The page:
Living Wills

New Orleans Living Wills Attorney

Creating a Living Will

Most U.S. adults do not have a living will in place — a legal document, also known as a directive in Louisiana — that instructs others as to your medical preferences and desires should you become incapacitated and no longer able to provide express informed consent. A living will may inform medical providers and emergency personnel of whether you wish to be revived or what measures, if any, you wish to be used to save your life in the event that you become incapacitated.

When do I need a living will?

Ideally, every adult with legal capacity to execute a living will should have one in place. Although most of us are caught up in our busy lives and do not spend time imagining the various scenarios that could cause medical professionals or our loved ones to have to guess at what our medical wishes would be, the truth is that any one of us could require such a document at any given time. If you have been diagnosed with a serious or terminal condition or require a high-risk surgery, you might be considering a living will for the first time.

This important document will not only ensure that your wishes are carried out, but it can also remove significant stress from your loved ones, who may otherwise have to deliberate and agonize over the best course of action with your medical treatment and try to guess what your wishes would have been in those circumstances.

What should I include in my living will?

In your living will, you can describe what types of treatment you do not want to receive, if you become incapacitated. These may include:

  • CPR
  • Life-support devices like ventilator and respirators
  • Feeding tubes and/or IV hydration
  • Antibiotics and other medication
  • Dialysis
  • Organ and tissue donation

How do I create a living will?

In the State of Louisiana, a living will is called a declaration. Louisiana law requires that your declaration be in writing. You must sign your declaration in the presence of two witnesses who must also sign the document. Each of the two witnesses must be competent adults and may not be related to you by blood or marriage or be entitled to any portion of your estate.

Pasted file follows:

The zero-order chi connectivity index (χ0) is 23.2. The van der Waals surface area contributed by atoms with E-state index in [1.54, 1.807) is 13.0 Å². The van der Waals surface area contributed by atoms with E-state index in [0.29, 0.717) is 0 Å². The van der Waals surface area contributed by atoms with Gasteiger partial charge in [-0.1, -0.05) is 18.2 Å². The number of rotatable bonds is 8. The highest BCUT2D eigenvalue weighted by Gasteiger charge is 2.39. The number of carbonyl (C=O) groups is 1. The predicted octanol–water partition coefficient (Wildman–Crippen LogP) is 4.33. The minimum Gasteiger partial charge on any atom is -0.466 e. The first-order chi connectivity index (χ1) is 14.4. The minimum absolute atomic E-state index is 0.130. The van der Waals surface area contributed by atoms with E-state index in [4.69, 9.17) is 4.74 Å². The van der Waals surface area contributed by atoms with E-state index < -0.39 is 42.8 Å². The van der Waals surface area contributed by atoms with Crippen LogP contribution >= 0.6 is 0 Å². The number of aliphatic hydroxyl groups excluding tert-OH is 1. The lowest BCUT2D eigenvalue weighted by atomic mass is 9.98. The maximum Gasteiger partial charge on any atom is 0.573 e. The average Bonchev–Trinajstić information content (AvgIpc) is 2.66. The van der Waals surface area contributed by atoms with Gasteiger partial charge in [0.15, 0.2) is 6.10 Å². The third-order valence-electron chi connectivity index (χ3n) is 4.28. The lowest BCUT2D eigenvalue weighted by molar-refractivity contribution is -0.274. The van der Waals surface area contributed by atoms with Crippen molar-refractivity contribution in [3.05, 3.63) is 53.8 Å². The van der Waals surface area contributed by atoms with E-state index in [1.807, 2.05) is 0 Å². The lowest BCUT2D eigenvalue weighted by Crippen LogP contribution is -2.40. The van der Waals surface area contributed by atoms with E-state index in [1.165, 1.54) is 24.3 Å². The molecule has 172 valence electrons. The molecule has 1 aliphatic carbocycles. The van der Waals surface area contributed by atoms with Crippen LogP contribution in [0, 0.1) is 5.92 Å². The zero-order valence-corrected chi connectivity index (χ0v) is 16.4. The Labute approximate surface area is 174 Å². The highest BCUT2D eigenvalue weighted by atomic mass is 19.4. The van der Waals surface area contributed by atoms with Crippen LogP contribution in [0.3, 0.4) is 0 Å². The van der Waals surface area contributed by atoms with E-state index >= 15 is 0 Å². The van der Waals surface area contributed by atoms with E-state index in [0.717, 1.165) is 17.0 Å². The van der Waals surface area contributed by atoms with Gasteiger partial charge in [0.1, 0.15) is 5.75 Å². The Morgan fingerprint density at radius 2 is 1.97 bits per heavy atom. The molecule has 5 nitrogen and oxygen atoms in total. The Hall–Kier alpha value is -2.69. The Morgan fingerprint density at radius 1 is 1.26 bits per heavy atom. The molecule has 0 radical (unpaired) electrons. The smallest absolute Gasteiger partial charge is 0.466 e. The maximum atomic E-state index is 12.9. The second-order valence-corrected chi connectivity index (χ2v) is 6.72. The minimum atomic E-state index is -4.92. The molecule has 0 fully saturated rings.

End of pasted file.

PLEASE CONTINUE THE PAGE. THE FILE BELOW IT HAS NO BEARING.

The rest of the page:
Do I need a lawyer to help me?

While it is possible to create a living will on your own, working with a knowledgeable and experienced estate planning attorney will help to ensure that you have properly executed a valid directive under Louisiana law and have considered all of the different circumstances and choices you may want to include in your directive. With the guidance of an attorney, you can make sure that your desires are clearly expressed, which will help you to avoid disputes in the future.

Can I make changes to my living will in Louisiana?

Regardless of your mental condition, you may revoke your declaration or living will at any time. You can revoke your declaration by orally expressing your intent to revoke it, signing and dating a written revocation, or burning, tearing, or otherwise destroying the document. Directing another person to destroy the document in your presence will also constitute revocation.

What should I do with my living will?

Once you have properly executed a living will, you should make copies of your directive and keep the original in a safe. Give copies of your directive to your physician and/or health care agent — the individual you have given power of attorney to make medical decisions for you if you become incapacitated. It is also wise to keep a card in your purse or wallet indicating that you have a medical directive and bring a copy of your directive with you when you travel.

Consult an Experienced Estate Planning Attorney

At Stephenson, Chávarri & Dawson, our skilled and experienced team of estate planning lawyers have helped countless clients create and properly execute comprehensive living wills that leave those clients with the peace of mind that, should they become incapacitated, decisions will be made according to their medical wishes and their loved ones will not be burdened by the stress and guilt of guessing what choices the client would make if they could give informed consent.

Unfortunately, no one knows exactly what tomorrow has in store for us. So many variables are outside of our control — but there are some things we do have control over. When we plan for the worst, we can help mitigate some negative elements of a tragedy, serious injury, or end-of-life care.

For a complimentary consultation with one of our knowledgeable estate planning attorneys, contact us today at (504) 523-6496.

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